The Glitch: Follow the arrows
An installer is planning to combine a cast iron boiler with a low temperature radiant floor panel. He knows that the boiler is not “flow sensitive.” It can operate with very little if any flow passing though it. The piping he plans is shown in figure 1. His thinking is that some of the cool water returning from the radiant panel circuits will pass upward through the “bypass valve” and mix with hot water from the boiler to create lower temperature supply water. He reasons that the faster the variable speed injection pump runs the higher the water temperature supplied to the radiant panel circuits. Can you spot at least 4 errors or missing details in this schematic?
When flow gets “pushed out” of a circulator, all it cares about is getting back to the inlet of that circulator. It will do so through the path(s) of least resistance. In this system most of the flow from the circulator will pass downward through the bypass valve, and back into the boiler. A very small flow rate will pass into the radiant panel circuits. However, that flow rate will be much too low to supply the necessary heat transfer. This will show up as a very high ∆T across the radiant panel circuits. Whenever mixing is necessary, the circulator carrying heat to the heat emitter(s) must be located between those emitters and the mixing assembly.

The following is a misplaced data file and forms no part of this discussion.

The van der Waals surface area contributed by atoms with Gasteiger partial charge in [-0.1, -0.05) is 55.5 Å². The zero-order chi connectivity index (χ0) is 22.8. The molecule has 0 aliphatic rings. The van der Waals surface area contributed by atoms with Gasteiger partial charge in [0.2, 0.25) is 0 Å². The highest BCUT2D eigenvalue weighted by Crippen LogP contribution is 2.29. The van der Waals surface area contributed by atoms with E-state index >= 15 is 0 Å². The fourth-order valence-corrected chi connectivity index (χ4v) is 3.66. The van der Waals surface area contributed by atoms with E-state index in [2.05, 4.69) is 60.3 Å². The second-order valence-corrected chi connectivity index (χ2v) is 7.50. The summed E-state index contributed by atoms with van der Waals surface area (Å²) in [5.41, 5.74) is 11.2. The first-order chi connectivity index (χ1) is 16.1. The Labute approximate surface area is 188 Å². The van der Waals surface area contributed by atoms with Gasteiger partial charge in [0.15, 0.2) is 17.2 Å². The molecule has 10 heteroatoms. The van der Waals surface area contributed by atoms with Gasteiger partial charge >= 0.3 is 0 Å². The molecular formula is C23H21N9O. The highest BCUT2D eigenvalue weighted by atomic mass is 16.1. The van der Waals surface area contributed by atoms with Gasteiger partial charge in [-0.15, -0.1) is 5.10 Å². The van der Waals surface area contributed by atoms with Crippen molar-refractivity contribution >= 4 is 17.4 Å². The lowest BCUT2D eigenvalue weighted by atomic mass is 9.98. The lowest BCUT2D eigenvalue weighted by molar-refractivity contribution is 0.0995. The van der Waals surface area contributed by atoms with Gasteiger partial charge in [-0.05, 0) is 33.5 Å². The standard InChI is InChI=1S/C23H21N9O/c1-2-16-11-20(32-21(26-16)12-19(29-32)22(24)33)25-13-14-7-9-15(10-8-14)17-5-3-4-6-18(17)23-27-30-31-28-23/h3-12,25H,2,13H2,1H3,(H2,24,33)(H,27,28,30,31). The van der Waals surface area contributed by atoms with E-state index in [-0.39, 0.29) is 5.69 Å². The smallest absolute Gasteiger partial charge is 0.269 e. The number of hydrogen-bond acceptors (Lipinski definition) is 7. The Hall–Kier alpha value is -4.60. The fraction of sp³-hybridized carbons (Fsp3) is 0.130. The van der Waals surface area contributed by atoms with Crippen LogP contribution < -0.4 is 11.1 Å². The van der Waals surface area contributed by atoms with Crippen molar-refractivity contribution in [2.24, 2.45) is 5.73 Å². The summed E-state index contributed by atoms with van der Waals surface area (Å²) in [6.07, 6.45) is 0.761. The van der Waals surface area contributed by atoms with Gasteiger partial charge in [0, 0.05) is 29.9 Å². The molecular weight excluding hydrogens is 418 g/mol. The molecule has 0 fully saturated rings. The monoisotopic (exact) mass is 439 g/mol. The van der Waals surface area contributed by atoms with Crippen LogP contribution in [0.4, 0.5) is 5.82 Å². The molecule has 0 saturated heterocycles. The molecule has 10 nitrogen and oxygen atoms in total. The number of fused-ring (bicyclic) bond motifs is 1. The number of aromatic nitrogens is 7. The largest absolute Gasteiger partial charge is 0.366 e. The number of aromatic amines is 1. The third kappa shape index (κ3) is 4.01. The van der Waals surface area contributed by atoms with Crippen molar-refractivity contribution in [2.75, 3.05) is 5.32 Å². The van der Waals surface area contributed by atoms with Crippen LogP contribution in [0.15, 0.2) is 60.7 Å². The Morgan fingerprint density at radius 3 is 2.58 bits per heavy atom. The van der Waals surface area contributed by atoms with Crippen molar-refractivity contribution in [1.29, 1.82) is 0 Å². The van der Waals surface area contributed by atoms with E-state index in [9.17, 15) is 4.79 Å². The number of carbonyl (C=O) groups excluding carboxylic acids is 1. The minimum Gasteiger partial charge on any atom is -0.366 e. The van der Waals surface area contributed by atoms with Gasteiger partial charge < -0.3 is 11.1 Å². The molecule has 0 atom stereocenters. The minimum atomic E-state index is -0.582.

Other errors include:
Air separator on higher pressure side of circulator.
No purging valves for expediting air removal when filling the system.
Lack of a pressure relief valve on boiler.
Supply temperature sensor upstream of the supposed mixing point.
No means of protecting the cast iron boiler from low temperature inlet water which could cause sustained flue gas condensation.
Figure 2 shows the proper installation of a variable speed injection pump. Note that there is a drop of at least 18 inches between the tees that connect the injection risers to the boiler loop, and those that connect them to the low temperature distribution loop.
Also notice the boiler inlet temperature sensor, which allows the injection mixing controller to slow the injection circulator when necessary to keep the boiler inlet temperature high enough to prevent sustained flue gas condensation.